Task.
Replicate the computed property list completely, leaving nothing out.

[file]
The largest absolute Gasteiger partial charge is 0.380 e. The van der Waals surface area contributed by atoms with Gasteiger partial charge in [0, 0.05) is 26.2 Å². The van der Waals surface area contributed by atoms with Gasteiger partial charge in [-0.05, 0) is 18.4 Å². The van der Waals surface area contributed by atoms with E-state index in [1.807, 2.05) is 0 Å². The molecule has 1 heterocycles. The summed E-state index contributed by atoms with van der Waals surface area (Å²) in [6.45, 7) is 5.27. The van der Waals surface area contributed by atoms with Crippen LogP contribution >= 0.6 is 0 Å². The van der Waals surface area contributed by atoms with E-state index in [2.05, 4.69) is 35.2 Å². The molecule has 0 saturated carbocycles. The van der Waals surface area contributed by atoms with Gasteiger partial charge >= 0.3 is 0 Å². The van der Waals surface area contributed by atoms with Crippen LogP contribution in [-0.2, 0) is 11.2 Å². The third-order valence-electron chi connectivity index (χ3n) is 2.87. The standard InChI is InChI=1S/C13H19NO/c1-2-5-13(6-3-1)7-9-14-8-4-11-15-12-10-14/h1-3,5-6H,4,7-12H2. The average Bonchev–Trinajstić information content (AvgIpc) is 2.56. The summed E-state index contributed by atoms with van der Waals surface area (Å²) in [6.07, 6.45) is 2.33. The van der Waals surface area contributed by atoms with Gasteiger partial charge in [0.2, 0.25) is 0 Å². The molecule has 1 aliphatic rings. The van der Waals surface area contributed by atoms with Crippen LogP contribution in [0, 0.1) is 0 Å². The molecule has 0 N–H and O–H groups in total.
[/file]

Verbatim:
The largest absolute Gasteiger partial charge is 0.380 e. The van der Waals surface area contributed by atoms with Gasteiger partial charge in [0, 0.05) is 26.2 Å². The van der Waals surface area contributed by atoms with Gasteiger partial charge in [-0.05, 0) is 18.4 Å². The van der Waals surface area contributed by atoms with E-state index in [1.807, 2.05) is 0 Å². The molecule has 1 heterocycles. The summed E-state index contributed by atoms with van der Waals surface area (Å²) in [6.45, 7) is 5.27. The van der Waals surface area contributed by atoms with Crippen LogP contribution >= 0.6 is 0 Å². The van der Waals surface area contributed by atoms with E-state index in [2.05, 4.69) is 35.2 Å². The molecule has 0 saturated carbocycles. The van der Waals surface area contributed by atoms with Gasteiger partial charge >= 0.3 is 0 Å². The van der Waals surface area contributed by atoms with Crippen LogP contribution in [-0.2, 0) is 11.2 Å². The third-order valence-electron chi connectivity index (χ3n) is 2.87. The standard InChI is InChI=1S/C13H19NO/c1-2-5-13(6-3-1)7-9-14-8-4-11-15-12-10-14/h1-3,5-6H,4,7-12H2. The average Bonchev–Trinajstić information content (AvgIpc) is 2.56. The summed E-state index contributed by atoms with van der Waals surface area (Å²) in [6.07, 6.45) is 2.33. The van der Waals surface area contributed by atoms with Gasteiger partial charge in [0.2, 0.25) is 0 Å². The molecule has 1 aliphatic rings. The van der Waals surface area contributed by atoms with Crippen LogP contribution in [0, 0.1) is 0 Å². The molecule has 0 N–H and O–H groups in total.